Financial Requirements to Get a DV Lottery Green Card

A visa lottery winner must prove that he or she is not inadmissible to the United States. One of the grounds of inadmissibility is that the person is likely to become a public charge (depend primarily on government assistance based on financial need).

Before a diversity visa lottery winner can be approved for a green card (U.S. lawful permanent residence), the applicant must prove that he or she is not inadmissible. One of the grounds of inadmissibility is that the person is likely to become a public charge (depend primarily on government assistance based on financial need). (See I.N.A. Section 212(a)(4).)

To overcome this ground of inadmissibility, diversity visa lottery winners will need to provide documentary evidence that they have an available means of support.

For a general overview of the process, see Green Card Application Process After Winning The DV Lottery.

Showing Personal Sources of Income or Support

The immigrant should attempt to show some combination of ownership of property and assets, a job offer in the U.S., or that the immigrant is already living legally in the United States with a job that pays a sufficient income, in order to overcome the public charge ground of inadmissibility.

For example, one might submit any of the following:

  • a job offer letter from a U.S. employer, or pay stubs from existing employment in the U.S.
  • copies of bank statements showing current balance, or preferably a bank statement showing annual deposits and withdrawals as well as current balance, and how the money will be transferred to the U.S.
  • copies of land deeds or other evidence of real estate ownership, along with any mortgage statements showing the amount of remaining debt
  • copies of documents showing ownership of insurance policies, or
  • evidence of other income, such as from investments or royalties.

Having a Sponsor Sign Form I-134 Affidavit of Support

If the immigrant's sources of financial support are not sufficient on their own, one possibility is to find a U.S. sponsor to fill out an Affidavit of Support on Form I-134, issued by U.S. Citizenship and Immigration Services (USCIS). Download Form I-134 and instructions from the USCIS website.

(Note: Although Form I-134 is usually reserved for use with temporary visas, and the Form I-864 is usually used with applications for green cards, the DV lottery visa application process uses Form I-134.)

Form I-134 must be filled out by someone who is a U.S. citizen or lawful permanent resident. The person need not be a family member, but should have a close enough relationship with the immigrant that U.S. immigration authorities are convinced that the sponsor will make sure that the immigrant will not need to apply for public assistance or welfare for up to three years after becoming a permanent resident.

Whoever fills out Form I-134 will need to attach documents to show that the information contained in the form is true.

These should include, where applicable: a copy of the sponsor's most recent federal income taxes (with W-2s) showing income; a statement from the bank, with details about accounts including the date opened, the total amount deposited for the past year, and present balance; and a letter from the employer, verifying current employment, job title, salary, and whether the position is permanent.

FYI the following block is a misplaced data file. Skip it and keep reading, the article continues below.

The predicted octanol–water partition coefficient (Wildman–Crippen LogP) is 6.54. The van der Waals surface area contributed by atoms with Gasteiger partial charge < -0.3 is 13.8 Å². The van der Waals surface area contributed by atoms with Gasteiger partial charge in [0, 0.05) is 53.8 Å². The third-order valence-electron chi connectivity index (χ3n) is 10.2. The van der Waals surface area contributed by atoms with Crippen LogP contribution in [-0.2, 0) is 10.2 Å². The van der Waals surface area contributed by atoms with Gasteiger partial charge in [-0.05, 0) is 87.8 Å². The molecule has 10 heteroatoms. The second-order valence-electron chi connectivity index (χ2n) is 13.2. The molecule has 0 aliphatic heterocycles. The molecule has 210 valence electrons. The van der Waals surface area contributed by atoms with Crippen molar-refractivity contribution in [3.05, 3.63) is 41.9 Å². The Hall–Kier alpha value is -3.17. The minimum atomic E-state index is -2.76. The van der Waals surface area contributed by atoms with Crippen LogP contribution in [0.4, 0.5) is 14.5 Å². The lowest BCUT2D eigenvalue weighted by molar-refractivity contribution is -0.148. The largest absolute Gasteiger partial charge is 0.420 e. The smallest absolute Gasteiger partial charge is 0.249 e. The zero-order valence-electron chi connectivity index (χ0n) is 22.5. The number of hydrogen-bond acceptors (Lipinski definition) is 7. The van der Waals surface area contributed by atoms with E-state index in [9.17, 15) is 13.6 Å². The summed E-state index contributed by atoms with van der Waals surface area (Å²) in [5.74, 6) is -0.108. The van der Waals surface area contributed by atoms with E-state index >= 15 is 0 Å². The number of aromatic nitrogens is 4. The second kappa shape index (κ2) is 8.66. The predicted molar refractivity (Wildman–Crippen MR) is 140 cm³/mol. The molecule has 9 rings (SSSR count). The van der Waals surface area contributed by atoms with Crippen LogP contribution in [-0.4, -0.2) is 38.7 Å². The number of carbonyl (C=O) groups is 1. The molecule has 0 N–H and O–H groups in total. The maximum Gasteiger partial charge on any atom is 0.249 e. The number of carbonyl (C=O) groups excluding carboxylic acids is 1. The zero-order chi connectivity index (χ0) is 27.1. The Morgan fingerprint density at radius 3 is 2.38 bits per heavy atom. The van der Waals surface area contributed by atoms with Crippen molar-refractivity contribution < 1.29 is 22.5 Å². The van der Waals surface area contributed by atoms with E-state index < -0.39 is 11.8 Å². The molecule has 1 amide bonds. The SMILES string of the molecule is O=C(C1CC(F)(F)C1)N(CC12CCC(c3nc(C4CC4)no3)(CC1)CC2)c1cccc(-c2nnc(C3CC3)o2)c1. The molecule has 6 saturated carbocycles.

Also attach a copy of the document that shows the immigration status of the person signing the Form I-134.

See I-134 Affidavit of Support: Instructions & Tips for Sponsors for more on completing this form.

Government Guidelines on Income and Asset Levels

How much is enough?

For starters, the immigrant or sponsor’s income, or assets (which must be convertible to cash within one year) must be enough to support the immigrant (as well as the sponsor’s own household) at the level of 125% of the current Poverty Guidelines or above. For the current guidelines, go to the USCIS page for "Form I-864P."

If family members are immigrating through the DV winner as derivatives, they must also be listed on the Form I-134. And, the income and assets listed on Form I-134 must be enough to cover them, too.

That might not be enough, though. The regulations concerning public charge require the government to consider the totality of an immigrant applicant's circumstances, taking into account things like age, education, job skills, health insurance, assets, and past receipt of public benefits in the United States. Some of these factors (such as past receipt of public benefits) are given more weight than others.

To aid the government in making this assessment, the immigrants will have to fill out a separate form concerning their financial situation (Form I-944 if adjusting status in the U.S., or Form DS-5540 if going through consular processing). Applicants must also include various documents along with this form.

Extent of the Sponsor's Financial Obligation

When you ask a family member or friend to sign an Affidavit of Support on your behalf, that person will want to know the legal extent of the financial obligations that come with it. A full explanation is provided in USCIS's online Instructions to Form I-134.

The signer does not promise to support the immigrant. What he or she does agree to do is to reimburse the U.S. government if the immigrant obtains certain financial benefits by fraud, that is, by misrepresenting income, immigration status, or the income of the Form I-134 signer. The Affidavit of Support promise lasts for three years. After that, the responsibility of the signer of the Affidavit of Support comes to an end.

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